The Spiritual Discipline of Meditation - page 1

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From the Fall 2012 issue of Knowing & Doing:  

The Spiritual Discipline of Meditation:

Reading Scripture with Isaac Ambrose

by Tom Schwanda, Ph.D.
Associate Professor of Christian Formation & Ministry,Wheaton College


saac Ambrose (1604–1664) was a moderate English Puritan minister living in Lancashire, England. Unfortunately little has been written on Ambrose; he has much to teach the church.1
  Educated at Brasenose College, Oxford, as a young man he served as one of the king’s preachers—a select group of four itinerants originally charged with preaching the Reformation doctrines of grace in Lancashire. After briefly serving two smaller congregations, around 1640, Ambrose became the pastor of St. Johns Church, Preston. In 1657 he moved to a more obscure location farther north in Garstang. Ambrose specifically states his need for a less stressful parish due to the challenges of Roman Catholicism as well as the superstition prevalent in the region.
  Supporting the effort to develop Presbyterianism in this region of northwest England, he served as one of the moderators of the annual meetings. Through various committees he also sought to provide relief to those suffering financial hardship resulting from the local battles of the English Civil War. As a nonconforming minister of the Church of England, Ambrose was eventually ejected from his pulpit by the Act of Uniformity of 1662.  
  Ambrose was a well-respected devotional author, best known both then and now for his massive work, Looking unto Jesus. He also wrote a significant work on sanctification titled Media: The Middle Things, In Reference to the First and Last Things: or, The Means, Duties, Ordinances, both Secret, Private and Public, for Continuance and Increase of a Godly Life, (Once Begun,) Till We Come to Heaven.2 Media, first published in 1650, was enlarged and revised in 1652, followed by a third expanded edition in 1657.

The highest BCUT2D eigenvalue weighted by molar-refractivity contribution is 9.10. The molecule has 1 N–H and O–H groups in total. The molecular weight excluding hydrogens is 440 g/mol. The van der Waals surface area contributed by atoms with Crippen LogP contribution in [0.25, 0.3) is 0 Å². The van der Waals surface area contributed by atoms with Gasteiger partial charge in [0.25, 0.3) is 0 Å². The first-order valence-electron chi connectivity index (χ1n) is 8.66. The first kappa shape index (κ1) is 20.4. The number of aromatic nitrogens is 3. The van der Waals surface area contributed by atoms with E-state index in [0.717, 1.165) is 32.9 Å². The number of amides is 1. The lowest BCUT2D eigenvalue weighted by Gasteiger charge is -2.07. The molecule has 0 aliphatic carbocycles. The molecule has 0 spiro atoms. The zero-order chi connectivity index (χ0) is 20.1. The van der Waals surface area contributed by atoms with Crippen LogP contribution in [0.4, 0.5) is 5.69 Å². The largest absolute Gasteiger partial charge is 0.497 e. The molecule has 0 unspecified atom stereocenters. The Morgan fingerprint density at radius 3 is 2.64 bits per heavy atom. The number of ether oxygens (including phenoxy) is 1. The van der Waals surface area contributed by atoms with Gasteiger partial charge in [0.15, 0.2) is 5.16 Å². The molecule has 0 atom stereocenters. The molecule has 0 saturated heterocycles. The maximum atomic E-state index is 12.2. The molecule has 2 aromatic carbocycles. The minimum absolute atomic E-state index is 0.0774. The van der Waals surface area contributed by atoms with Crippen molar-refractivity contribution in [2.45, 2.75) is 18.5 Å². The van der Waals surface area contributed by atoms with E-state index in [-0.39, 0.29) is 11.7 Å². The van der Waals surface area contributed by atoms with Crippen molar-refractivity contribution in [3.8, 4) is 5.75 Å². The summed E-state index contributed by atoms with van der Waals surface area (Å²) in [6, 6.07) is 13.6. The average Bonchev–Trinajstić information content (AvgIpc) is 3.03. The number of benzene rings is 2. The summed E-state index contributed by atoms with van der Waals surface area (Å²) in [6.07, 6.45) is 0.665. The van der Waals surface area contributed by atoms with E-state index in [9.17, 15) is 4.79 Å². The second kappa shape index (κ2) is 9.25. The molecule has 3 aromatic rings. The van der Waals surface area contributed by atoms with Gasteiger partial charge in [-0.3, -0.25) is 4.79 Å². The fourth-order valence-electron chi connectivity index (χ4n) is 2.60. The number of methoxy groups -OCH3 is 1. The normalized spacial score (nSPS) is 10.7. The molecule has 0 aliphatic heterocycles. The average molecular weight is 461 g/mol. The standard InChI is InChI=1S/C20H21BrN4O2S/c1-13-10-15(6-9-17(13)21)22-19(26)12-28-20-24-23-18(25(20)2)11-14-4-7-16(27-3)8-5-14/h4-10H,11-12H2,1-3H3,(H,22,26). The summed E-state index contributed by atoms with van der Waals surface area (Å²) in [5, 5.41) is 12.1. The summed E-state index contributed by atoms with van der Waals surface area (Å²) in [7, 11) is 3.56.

Understanding the Nature and Purpose of Spiritual Duties

  The Puritans typically approached spiritual disciplines by dividing them into three categories: secret, private, and public.3 Secret duties refers to the individual’s personal spiritual practices and reflect Jesus’ command to withdraw to a place of privacy to practice one’s piety (Matt. 6:6). A private context refers to a small group, such as family or friends gathered in one’s house. The word public describes the larger gatherings in church buildings for worship or other spiritual exercises. While Ambrose himself actively cultivated all three categories, we here focus on his exhortation regarding the secret discipline of meditation on Scripture.
   According to Ambrose spiritual duties are any practices that awaken, strengthen, or deepen a person’s relationship with the triune God. Ambrose provides a compelling metaphor of spiritual disciplines when he asserts that:

...the saints look upon duties (the Word, Sacraments, Prayers, etc.) as bridges to give them a passage to God, as boats to carry them into the bosom of Christ, as means to bring them into more intimate communion with their heavenly Father, and therefore are they so much taken with them.4

  Spiritual disciplines have the ability to create a reciprocal relationship that is marked by a growing intimacy based upon both gratitude and love for God.  
  Ambrose cautions his readers that there is nothing unique about these practices, and great care must be exercised so as not to use them to bargain with God. He also reminds us that spiritual practices cannot save a person. Yet Ambrose stresses that spiritual duties can be a source of delight and joy, bringing us into God’s presence. Further, practicing them brings believers a portion of heaven, as if “their hearts [were] sweetly refreshed.”5 In other words, spiritual practices can both confirm the reality of God’s presence and provide a foretaste of heaven’s joy because we have been joined with Christ.

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